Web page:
Groups Signs Truce For Hitch Free Poll In Jos By Yakubu Busari,Jos
Plateau state Political associations, religious leaders security agents and other relevant stakeholders have signed a “Peace Accord” promising violence free election in the state and its environs.
In a programme tagged: “Inter-faith dialogue for peace in Jos: Towards a violence-free elections” organized by the Institute of Governance and Social Research, IGSR, the leaders also assured they will caution their followers against any violent act which could disrupt the fragile peace in the state.
The group lamented were some miscreants engage in uprising during and after the general elections.
In a communique issued at the end of the two days programme, the participants reaffirmed their commitment to the code of conduct and other Declarations on violence-free elections already endorsed by them.
Speaking at the event, one of the participants who is also the Programme Manager, IGSR, Mr. Folorunsho Oloruntunde noted that there are lots of tension and anxiety over the elections hence relevant stakeholders should play their parts in ensuring peace reigns during the period.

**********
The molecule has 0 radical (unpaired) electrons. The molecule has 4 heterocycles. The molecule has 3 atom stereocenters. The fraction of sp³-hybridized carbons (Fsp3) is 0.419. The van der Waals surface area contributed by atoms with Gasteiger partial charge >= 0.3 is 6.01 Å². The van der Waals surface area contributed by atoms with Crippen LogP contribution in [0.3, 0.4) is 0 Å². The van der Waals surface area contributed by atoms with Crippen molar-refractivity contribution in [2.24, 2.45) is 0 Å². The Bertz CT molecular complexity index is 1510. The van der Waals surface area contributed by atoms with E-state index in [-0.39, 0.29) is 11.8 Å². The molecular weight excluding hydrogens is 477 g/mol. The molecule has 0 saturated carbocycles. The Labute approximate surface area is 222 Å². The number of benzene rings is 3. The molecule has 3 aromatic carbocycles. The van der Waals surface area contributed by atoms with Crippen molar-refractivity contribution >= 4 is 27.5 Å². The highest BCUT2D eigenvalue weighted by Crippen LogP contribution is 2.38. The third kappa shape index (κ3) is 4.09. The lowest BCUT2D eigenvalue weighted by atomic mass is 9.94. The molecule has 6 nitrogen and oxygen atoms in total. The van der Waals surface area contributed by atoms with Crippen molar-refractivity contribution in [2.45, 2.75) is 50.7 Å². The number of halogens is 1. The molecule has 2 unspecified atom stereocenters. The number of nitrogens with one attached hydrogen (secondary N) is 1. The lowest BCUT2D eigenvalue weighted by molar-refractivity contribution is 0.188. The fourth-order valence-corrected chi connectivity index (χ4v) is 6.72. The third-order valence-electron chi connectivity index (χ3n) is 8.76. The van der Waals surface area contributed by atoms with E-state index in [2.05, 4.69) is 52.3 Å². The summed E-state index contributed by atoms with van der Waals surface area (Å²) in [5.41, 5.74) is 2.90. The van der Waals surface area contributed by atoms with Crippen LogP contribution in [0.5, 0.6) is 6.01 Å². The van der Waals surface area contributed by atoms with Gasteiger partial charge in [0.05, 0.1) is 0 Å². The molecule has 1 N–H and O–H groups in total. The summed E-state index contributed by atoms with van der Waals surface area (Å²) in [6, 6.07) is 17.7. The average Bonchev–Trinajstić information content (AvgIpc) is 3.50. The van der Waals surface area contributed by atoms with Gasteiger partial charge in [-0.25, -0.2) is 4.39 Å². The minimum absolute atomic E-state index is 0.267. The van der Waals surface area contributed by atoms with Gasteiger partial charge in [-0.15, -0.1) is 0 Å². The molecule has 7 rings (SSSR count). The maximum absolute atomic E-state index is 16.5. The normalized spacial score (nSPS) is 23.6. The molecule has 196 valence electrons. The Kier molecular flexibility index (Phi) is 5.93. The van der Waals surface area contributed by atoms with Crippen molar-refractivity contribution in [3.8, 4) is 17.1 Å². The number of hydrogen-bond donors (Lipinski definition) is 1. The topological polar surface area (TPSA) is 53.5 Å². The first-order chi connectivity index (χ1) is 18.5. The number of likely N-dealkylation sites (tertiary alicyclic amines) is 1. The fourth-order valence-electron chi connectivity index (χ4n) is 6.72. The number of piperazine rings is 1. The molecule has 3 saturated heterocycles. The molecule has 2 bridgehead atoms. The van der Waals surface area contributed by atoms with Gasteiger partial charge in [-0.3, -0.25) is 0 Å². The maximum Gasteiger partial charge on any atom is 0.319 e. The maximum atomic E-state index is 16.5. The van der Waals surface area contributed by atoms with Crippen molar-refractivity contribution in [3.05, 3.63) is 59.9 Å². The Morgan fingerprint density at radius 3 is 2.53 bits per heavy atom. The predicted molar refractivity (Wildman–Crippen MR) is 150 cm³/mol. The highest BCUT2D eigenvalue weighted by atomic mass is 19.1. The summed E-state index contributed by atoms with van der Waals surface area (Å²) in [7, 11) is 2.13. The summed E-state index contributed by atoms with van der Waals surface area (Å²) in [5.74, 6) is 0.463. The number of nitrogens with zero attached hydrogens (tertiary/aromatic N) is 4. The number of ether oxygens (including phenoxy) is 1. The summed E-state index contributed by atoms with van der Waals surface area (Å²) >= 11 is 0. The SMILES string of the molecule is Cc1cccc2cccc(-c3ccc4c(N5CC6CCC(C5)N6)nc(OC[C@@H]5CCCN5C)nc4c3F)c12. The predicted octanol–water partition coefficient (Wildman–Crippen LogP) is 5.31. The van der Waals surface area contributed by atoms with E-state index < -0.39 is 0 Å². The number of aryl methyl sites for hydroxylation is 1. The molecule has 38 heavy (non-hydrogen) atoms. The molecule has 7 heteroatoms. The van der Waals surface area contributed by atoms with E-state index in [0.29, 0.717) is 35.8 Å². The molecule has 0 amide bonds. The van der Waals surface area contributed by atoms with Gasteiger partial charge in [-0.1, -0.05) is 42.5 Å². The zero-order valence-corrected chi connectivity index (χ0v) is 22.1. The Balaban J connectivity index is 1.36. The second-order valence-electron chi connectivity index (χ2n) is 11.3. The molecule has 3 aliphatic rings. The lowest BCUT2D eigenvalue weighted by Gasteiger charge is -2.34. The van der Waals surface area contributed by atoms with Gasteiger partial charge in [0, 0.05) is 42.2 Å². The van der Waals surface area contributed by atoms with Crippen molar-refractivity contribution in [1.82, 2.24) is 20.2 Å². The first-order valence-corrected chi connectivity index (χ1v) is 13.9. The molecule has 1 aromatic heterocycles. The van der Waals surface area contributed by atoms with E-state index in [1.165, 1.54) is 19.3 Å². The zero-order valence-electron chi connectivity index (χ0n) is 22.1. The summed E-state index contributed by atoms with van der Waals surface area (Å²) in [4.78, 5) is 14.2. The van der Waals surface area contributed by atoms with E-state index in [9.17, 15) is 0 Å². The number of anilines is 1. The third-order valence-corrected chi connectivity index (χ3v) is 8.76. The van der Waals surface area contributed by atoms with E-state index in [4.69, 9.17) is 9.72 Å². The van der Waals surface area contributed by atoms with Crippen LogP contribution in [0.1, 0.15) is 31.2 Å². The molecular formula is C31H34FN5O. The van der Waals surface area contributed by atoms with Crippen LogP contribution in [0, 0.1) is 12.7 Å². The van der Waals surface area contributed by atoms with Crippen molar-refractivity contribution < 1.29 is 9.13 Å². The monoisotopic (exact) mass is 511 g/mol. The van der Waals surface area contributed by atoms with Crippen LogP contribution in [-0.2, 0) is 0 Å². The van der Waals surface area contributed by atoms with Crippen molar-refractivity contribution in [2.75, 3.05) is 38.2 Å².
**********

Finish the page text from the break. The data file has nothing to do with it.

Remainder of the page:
He further stated the violation of electoral processes can scuttle democracy and urged key players like politicians and the Independent National Electoral Commission, INEC to exhibit evidences of trust and transparency in their actions.
According to him, “So many things could go wrong if precautions are not taken. Religion and politics have been manipulated to cause havoc in the society. Winning at all cost mentality should be discouraged.
“Politicians should avoid divide and rule tactics and inflammatory statements and run issue-based campaigns not those which involve religious incitements, character assassinations, ethnic or tribal profiling.”
However, a Professor of Political Science from the University of Jos, Habu Galadima who also spoke urged politicians to brace up to accept declared results and where there are contentions, seek redress through appropriate institutions.
Meanwhile, the programme provided a platform for constructive interactions, facilitated the breaking down of barriers and stereotypes which could lead to distrust among groups and discouraged the mobilization of voters along religious lines.